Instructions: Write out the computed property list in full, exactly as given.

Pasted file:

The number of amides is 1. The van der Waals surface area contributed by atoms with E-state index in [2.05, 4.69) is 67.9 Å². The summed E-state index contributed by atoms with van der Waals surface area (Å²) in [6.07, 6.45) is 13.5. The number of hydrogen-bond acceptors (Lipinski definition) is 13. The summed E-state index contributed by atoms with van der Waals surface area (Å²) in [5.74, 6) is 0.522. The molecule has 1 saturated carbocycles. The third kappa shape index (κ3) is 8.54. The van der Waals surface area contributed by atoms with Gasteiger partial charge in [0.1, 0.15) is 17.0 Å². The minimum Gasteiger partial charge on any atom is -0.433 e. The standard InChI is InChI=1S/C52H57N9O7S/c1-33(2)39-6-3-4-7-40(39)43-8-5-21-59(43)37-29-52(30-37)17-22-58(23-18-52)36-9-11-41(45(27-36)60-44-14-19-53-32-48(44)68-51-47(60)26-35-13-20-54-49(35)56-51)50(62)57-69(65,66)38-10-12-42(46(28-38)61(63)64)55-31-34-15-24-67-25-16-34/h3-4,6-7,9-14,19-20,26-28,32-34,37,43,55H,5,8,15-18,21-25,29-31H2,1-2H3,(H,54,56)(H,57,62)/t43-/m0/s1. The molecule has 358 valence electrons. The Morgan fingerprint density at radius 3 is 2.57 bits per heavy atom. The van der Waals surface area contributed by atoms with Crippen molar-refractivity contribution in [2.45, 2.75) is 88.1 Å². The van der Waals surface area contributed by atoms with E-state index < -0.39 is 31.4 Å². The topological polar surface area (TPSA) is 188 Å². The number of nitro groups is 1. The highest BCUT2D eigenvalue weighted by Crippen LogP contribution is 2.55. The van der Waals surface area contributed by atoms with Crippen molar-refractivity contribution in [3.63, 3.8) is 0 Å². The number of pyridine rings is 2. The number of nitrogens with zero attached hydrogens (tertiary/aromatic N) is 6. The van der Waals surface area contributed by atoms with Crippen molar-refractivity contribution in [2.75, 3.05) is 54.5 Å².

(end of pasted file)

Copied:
The number of amides is 1. The van der Waals surface area contributed by atoms with E-state index in [2.05, 4.69) is 67.9 Å². The summed E-state index contributed by atoms with van der Waals surface area (Å²) in [6.07, 6.45) is 13.5. The number of hydrogen-bond acceptors (Lipinski definition) is 13. The summed E-state index contributed by atoms with van der Waals surface area (Å²) in [5.74, 6) is 0.522. The molecule has 1 saturated carbocycles. The third kappa shape index (κ3) is 8.54. The van der Waals surface area contributed by atoms with Gasteiger partial charge in [0.1, 0.15) is 17.0 Å². The minimum Gasteiger partial charge on any atom is -0.433 e. The standard InChI is InChI=1S/C52H57N9O7S/c1-33(2)39-6-3-4-7-40(39)43-8-5-21-59(43)37-29-52(30-37)17-22-58(23-18-52)36-9-11-41(45(27-36)60-44-14-19-53-32-48(44)68-51-47(60)26-35-13-20-54-49(35)56-51)50(62)57-69(65,66)38-10-12-42(46(28-38)61(63)64)55-31-34-15-24-67-25-16-34/h3-4,6-7,9-14,19-20,26-28,32-34,37,43,55H,5,8,15-18,21-25,29-31H2,1-2H3,(H,54,56)(H,57,62)/t43-/m0/s1. The molecule has 358 valence electrons. The Morgan fingerprint density at radius 3 is 2.57 bits per heavy atom. The van der Waals surface area contributed by atoms with Crippen molar-refractivity contribution in [2.45, 2.75) is 88.1 Å². The van der Waals surface area contributed by atoms with E-state index < -0.39 is 31.4 Å². The topological polar surface area (TPSA) is 188 Å². The number of nitro groups is 1. The highest BCUT2D eigenvalue weighted by Crippen LogP contribution is 2.55. The van der Waals surface area contributed by atoms with Crippen molar-refractivity contribution in [3.63, 3.8) is 0 Å². The number of pyridine rings is 2. The number of nitrogens with zero attached hydrogens (tertiary/aromatic N) is 6. The van der Waals surface area contributed by atoms with Crippen molar-refractivity contribution in [2.75, 3.05) is 54.5 Å².